The women’s 800m proved a highlight last year at the Morton Games and anticipation is high for another big showdown on August 21.

SPEED, agility and endurance: The qualities needed to be a top-class international athlete. On Wednesday, August 21, Dublin City will witness the excitement and spectacle of world class track and field athletes up close and personal.

The Morton Games returns to the Morton Stadium, Santry for the annual International Athletics Meet hosted by northside club Clonliffe Harriers.

In nine short years, the event has gone from a small meet, with half a dozen international athletes, to one of the biggest international athletics events, certainly if taking a count of the countries taking part this year.

2018 saw athletes from more than 25 countries taking part and the organisers of this year’s Meet believe that record number will be exceeded.

Already athletes are confirmed from the United States, Canada, Chile, Columbia, Australia, New Zealand, Japan, Jamaica, Finland, Sweden, Norway, Germany, Holland, Sierra Leone, South Africa, Ireland and England.

The format of Morton Games is for an action-packed, condensed Athletics Meet which will start from 7.30 p.m. There is a short pre-programme of qualifying races and junior races, before the main events kick off with the Loki Sports Men’s International 400m, with the concluding race, the Albie Thomas 5000m, scheduled for 9 pm.

The highlight will be the storied Morton Mile. This is a race which has attracted some of the world’s best athletes since it was first run in 1970. It is a prolific producer of the magical sub-four minute mile on these shores.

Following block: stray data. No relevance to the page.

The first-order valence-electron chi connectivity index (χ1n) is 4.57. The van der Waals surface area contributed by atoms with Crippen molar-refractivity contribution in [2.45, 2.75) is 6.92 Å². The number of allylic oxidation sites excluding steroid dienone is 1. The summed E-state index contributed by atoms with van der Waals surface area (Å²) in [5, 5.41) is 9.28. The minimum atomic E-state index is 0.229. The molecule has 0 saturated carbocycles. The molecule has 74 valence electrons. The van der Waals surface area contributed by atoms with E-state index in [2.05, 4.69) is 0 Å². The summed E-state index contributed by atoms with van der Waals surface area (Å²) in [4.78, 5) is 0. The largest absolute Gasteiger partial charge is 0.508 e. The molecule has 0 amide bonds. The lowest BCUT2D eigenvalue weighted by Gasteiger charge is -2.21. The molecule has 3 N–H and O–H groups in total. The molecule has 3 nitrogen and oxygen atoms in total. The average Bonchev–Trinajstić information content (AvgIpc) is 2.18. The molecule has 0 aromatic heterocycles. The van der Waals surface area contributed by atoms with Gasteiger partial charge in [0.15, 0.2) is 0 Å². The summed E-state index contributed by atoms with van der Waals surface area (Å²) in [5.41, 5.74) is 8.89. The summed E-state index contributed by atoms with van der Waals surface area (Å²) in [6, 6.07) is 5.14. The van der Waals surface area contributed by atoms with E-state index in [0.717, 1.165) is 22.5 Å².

To date, there have been in excess of 140 sub-four minute miles set in the Morton Mile with 11 last year in a field led home by Sam Prakel (USA) in a time of 3.55.80.

The Irish challenge will be led by John Travers (Donore Harriers). In 2014, he ran his personal best in the Mile but this year comes looking not only for a personal best, but also for an elusive Irish win. It’s 15 years since James Nolan was the last Irish winner in this event.

He will face stiff competition from 2016 Olympian Hamish Carson (six time New Zealand champion), Andy Bayer (USA, a 3.52 miler) the 2017 Morton Mile winner Robert Domanic (USA) and, possibly the man to beat, Australia’s Morgan McDonald. An interesting Santry connection is that McDonald is coached by Mick Byrne, the head coach at Wisconsin University in the United States, a Clonliffe Harriers stalwart in the 1970s and 1980s.

Another highlight race will be the women’s 800m with Ciara Mageean, a European bronze medallist, and Siofra Clerigh-Buttner (Dundrum South Dublin AC). Their aim is to become the first Irish female athlete to break two minutes.

Admission on the night is €10 with Under-16s going free. Further information on www.mortongames.ie.